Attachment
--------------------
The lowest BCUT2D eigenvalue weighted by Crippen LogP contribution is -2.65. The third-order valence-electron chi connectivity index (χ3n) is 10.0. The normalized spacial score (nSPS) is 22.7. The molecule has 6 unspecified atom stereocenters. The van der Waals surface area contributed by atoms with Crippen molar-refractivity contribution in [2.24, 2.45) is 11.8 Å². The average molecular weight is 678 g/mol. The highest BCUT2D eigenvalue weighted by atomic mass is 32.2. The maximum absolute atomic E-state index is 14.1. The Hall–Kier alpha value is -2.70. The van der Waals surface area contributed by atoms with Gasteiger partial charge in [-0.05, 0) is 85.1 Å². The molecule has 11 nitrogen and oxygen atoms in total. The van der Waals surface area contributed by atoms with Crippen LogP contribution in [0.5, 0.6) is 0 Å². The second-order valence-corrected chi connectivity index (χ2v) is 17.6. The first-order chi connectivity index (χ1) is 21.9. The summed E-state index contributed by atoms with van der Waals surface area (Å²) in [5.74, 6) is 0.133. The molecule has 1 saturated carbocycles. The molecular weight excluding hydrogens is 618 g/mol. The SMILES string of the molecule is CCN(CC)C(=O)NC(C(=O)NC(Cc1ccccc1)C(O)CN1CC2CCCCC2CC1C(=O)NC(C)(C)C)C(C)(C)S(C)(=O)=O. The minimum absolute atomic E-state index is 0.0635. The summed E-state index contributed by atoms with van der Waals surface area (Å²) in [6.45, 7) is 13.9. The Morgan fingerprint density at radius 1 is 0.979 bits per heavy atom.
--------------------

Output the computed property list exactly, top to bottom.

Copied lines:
The lowest BCUT2D eigenvalue weighted by Crippen LogP contribution is -2.65. The third-order valence-electron chi connectivity index (χ3n) is 10.0. The normalized spacial score (nSPS) is 22.7. The molecule has 6 unspecified atom stereocenters. The van der Waals surface area contributed by atoms with Crippen molar-refractivity contribution in [2.24, 2.45) is 11.8 Å². The average molecular weight is 678 g/mol. The highest BCUT2D eigenvalue weighted by atomic mass is 32.2. The maximum absolute atomic E-state index is 14.1. The Hall–Kier alpha value is -2.70. The van der Waals surface area contributed by atoms with Gasteiger partial charge in [-0.05, 0) is 85.1 Å². The molecule has 11 nitrogen and oxygen atoms in total. The van der Waals surface area contributed by atoms with Crippen LogP contribution in [0.5, 0.6) is 0 Å². The second-order valence-corrected chi connectivity index (χ2v) is 17.6. The first-order chi connectivity index (χ1) is 21.9. The summed E-state index contributed by atoms with van der Waals surface area (Å²) in [5.74, 6) is 0.133. The molecule has 1 saturated carbocycles. The molecular weight excluding hydrogens is 618 g/mol. The SMILES string of the molecule is CCN(CC)C(=O)NC(C(=O)NC(Cc1ccccc1)C(O)CN1CC2CCCCC2CC1C(=O)NC(C)(C)C)C(C)(C)S(C)(=O)=O. The minimum absolute atomic E-state index is 0.0635. The summed E-state index contributed by atoms with van der Waals surface area (Å²) in [6.45, 7) is 13.9. The Morgan fingerprint density at radius 1 is 0.979 bits per heavy atom.